Interprofessional education is one of the accreditation standards for all major health professions, and last month UConn’s Committee on Interprofessional Excellence in Healthcare (CIPEH) held its ninth annual Interprofessional Education Welcome Event for nearly 500 students.
The welcome event dates back to 2015 as an introduction to interprofessional collaboration for all UConn health profession students. It is the first step in a student’s journey toward competence in interprofessional collaboration when they practice.
“Team-based care is necessary to provide optimal patient care and to address health disparities,” says Devra Dang, clinical professor of pharmacy practice and one of the co-chairs of CIPEH, which was founded at UConn in 2013 by the Office of the Provost.
The mission of CIPEH is dedicated to the elements of interprofessional education, service, and research. CIPEH’s membership consists of faculty representatives from 11 health profession programs: athletic training, audiology, clinical psychology, dental medicine, dietetics, medicine, nursing, pharmacy, physical therapy, social work, and speech-language pathology.
CIPEH produces and facilitates quality educational experiences in classrooms and patient-care settings. Interprofessional knowledge and skills necessary for collaborative, compassionate, and equitable care are developed within health professions students to promote team care competencies upon graduation. CIPEH aims to positively impact the effectiveness of teams to improve health outcomes of individuals and communities in Connecticut.
The nearly 500 students who attended this year’s welcome event, which was held in a virtual format, participated in small interdisciplinary groups and learned about the potential impact of interprofessional collaboration on health care improvement; identified the unique roles, skills and contributions that each profession brings to a care team; and practiced interprofessional communications with students studying other professions. They collaborated on example patient scenarios in a “escape room” format.
“It was very comfortable because I had a great group,” says Aaron Kaszas, a doctoral student in audiology. “Everyone was very supportive, and I didn’t feel like I was alone. We each had a chance to take charge. We made sure we listened to everyone, and we all collectively came to an agreement and then when that didn’t work, we just tried to rethink and reapproach our thoughts.”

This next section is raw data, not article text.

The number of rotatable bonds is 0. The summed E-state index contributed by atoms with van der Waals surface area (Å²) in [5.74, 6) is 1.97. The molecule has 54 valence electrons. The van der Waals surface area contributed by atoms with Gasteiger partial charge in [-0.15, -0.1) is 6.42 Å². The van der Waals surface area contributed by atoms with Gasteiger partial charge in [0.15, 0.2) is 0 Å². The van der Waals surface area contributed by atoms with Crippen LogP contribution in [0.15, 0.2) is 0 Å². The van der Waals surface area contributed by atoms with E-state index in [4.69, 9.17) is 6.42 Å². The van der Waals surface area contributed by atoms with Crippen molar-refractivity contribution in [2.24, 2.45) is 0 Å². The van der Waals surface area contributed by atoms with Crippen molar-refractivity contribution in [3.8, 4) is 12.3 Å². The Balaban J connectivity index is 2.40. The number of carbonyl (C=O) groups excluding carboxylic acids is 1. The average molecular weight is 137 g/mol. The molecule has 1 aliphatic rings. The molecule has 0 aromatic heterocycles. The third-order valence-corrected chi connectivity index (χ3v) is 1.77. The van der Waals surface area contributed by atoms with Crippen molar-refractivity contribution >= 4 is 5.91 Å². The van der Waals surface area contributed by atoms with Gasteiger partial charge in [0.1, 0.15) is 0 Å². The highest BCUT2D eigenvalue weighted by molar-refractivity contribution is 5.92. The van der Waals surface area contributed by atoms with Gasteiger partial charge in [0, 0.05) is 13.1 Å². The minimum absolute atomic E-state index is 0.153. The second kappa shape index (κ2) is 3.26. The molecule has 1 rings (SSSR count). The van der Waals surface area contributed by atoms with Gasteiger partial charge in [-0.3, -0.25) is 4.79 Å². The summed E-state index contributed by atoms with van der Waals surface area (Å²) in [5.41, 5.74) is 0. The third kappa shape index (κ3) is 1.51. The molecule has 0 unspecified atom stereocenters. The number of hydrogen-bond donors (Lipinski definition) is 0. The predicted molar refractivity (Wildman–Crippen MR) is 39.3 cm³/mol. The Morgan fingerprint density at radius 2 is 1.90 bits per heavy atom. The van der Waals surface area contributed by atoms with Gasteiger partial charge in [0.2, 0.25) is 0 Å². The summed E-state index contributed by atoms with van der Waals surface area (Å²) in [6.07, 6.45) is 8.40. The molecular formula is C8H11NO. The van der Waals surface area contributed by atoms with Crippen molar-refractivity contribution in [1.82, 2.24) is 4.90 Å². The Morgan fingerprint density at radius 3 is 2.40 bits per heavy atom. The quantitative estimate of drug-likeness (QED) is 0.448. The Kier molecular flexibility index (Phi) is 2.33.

“Not one person or one discipline can have all the answers, so when you have everyone around it is very helpful,” says Tess McConnell, a student in the School of Medicine. “Someone may have easier access to the information that’s needed to keep moving forward. When you think about translating that to patient care, it’s pretty powerful stuff.”
Students were able to learn about the skill sets, roles, and responsibilities of the various participating professions and many were surprised with what they discovered.
“We learned from the dental student in our group that the dental professionals could give vaccines,” says Mackenzie Merriman, a master’s student in health promotion, who is completing her internship hours to become a registered dietitian nutritionist.
“It was very beneficial to learn about and interact with a diverse array of health professions students,” says Jake Lattanzi, a first-year medical student. “I left the IPE Welcome Event with a stronger understanding of the different health professions, which will help me connect my future patients with the resources that they need.”
CIPEH is grateful to the students and two dozen faculty who made this year’s program an overwhelming success.
“This is just one of many interprofessional education activities throughout health profession curricula that CIPEH facilitates each year,” says Jillian Wanik, an associate professor in residence of dietetics and a co-chair of CIPEH. “We are also developing projects for interprofessional collaborative practice and research.”